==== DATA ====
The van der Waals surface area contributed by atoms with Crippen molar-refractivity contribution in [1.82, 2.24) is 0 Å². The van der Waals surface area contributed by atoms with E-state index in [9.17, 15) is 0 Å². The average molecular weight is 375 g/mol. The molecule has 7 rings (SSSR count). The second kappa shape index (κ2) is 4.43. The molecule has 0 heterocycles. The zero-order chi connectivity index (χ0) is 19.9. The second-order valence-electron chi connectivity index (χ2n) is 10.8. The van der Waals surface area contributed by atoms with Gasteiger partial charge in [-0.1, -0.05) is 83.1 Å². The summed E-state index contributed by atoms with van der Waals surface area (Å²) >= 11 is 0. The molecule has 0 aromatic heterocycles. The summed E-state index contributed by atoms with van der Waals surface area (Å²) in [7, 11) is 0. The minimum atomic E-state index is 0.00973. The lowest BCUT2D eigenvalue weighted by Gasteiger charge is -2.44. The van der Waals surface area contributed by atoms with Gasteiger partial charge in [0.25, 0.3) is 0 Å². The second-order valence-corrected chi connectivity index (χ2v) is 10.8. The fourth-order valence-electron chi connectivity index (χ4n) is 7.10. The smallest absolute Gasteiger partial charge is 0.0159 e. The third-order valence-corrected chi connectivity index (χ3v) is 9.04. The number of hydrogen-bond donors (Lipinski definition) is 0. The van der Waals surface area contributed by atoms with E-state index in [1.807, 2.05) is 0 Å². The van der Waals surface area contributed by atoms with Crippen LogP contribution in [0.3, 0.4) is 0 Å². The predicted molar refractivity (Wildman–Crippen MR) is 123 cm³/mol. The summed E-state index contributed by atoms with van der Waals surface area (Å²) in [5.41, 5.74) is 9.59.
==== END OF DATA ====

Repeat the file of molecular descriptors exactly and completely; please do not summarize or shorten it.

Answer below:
The van der Waals surface area contributed by atoms with Crippen molar-refractivity contribution in [1.82, 2.24) is 0 Å². The van der Waals surface area contributed by atoms with E-state index in [9.17, 15) is 0 Å². The average molecular weight is 375 g/mol. The molecule has 7 rings (SSSR count). The second kappa shape index (κ2) is 4.43. The molecule has 0 heterocycles. The zero-order chi connectivity index (χ0) is 19.9. The second-order valence-electron chi connectivity index (χ2n) is 10.8. The van der Waals surface area contributed by atoms with Gasteiger partial charge in [-0.1, -0.05) is 83.1 Å². The summed E-state index contributed by atoms with van der Waals surface area (Å²) >= 11 is 0. The molecule has 0 aromatic heterocycles. The summed E-state index contributed by atoms with van der Waals surface area (Å²) in [7, 11) is 0. The minimum atomic E-state index is 0.00973. The lowest BCUT2D eigenvalue weighted by Gasteiger charge is -2.44. The van der Waals surface area contributed by atoms with Gasteiger partial charge in [0.25, 0.3) is 0 Å². The second-order valence-corrected chi connectivity index (χ2v) is 10.8. The fourth-order valence-electron chi connectivity index (χ4n) is 7.10. The smallest absolute Gasteiger partial charge is 0.0159 e. The third-order valence-corrected chi connectivity index (χ3v) is 9.04. The number of hydrogen-bond donors (Lipinski definition) is 0. The van der Waals surface area contributed by atoms with E-state index in [1.807, 2.05) is 0 Å². The van der Waals surface area contributed by atoms with Crippen LogP contribution in [0.3, 0.4) is 0 Å². The predicted molar refractivity (Wildman–Crippen MR) is 123 cm³/mol. The summed E-state index contributed by atoms with van der Waals surface area (Å²) in [5.41, 5.74) is 9.59.